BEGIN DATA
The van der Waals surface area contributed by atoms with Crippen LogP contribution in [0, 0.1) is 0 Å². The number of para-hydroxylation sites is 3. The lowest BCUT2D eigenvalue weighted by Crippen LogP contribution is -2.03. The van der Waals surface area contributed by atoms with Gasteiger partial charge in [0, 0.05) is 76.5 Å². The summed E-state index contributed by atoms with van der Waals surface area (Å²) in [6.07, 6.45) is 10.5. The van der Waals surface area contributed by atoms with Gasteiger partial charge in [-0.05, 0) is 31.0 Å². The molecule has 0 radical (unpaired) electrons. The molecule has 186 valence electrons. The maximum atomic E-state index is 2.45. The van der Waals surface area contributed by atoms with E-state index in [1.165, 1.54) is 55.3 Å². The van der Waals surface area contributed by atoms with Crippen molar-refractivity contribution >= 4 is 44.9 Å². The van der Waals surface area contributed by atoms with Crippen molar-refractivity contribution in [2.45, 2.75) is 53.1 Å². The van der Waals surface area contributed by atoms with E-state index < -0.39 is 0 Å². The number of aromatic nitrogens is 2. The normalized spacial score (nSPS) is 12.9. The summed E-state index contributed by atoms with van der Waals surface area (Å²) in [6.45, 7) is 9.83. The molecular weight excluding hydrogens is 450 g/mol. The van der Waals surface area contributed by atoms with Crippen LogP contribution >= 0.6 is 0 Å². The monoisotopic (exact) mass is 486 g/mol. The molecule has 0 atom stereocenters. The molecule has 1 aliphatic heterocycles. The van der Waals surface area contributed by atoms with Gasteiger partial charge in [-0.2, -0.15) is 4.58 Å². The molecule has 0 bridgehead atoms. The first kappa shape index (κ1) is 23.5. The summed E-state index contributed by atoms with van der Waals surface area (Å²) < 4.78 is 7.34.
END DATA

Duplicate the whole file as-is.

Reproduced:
The van der Waals surface area contributed by atoms with Crippen LogP contribution in [0, 0.1) is 0 Å². The number of para-hydroxylation sites is 3. The lowest BCUT2D eigenvalue weighted by Crippen LogP contribution is -2.03. The van der Waals surface area contributed by atoms with Gasteiger partial charge in [0, 0.05) is 76.5 Å². The summed E-state index contributed by atoms with van der Waals surface area (Å²) in [6.07, 6.45) is 10.5. The van der Waals surface area contributed by atoms with Gasteiger partial charge in [-0.05, 0) is 31.0 Å². The molecule has 0 radical (unpaired) electrons. The molecule has 186 valence electrons. The maximum atomic E-state index is 2.45. The van der Waals surface area contributed by atoms with E-state index in [1.165, 1.54) is 55.3 Å². The van der Waals surface area contributed by atoms with Crippen molar-refractivity contribution >= 4 is 44.9 Å². The van der Waals surface area contributed by atoms with Crippen molar-refractivity contribution in [2.45, 2.75) is 53.1 Å². The van der Waals surface area contributed by atoms with E-state index < -0.39 is 0 Å². The number of aromatic nitrogens is 2. The normalized spacial score (nSPS) is 12.9. The summed E-state index contributed by atoms with van der Waals surface area (Å²) in [6.45, 7) is 9.83. The molecular weight excluding hydrogens is 450 g/mol. The van der Waals surface area contributed by atoms with Crippen LogP contribution >= 0.6 is 0 Å². The monoisotopic (exact) mass is 486 g/mol. The molecule has 0 atom stereocenters. The molecule has 1 aliphatic heterocycles. The van der Waals surface area contributed by atoms with Gasteiger partial charge in [-0.2, -0.15) is 4.58 Å². The molecule has 0 bridgehead atoms. The first kappa shape index (κ1) is 23.5. The summed E-state index contributed by atoms with van der Waals surface area (Å²) < 4.78 is 7.34.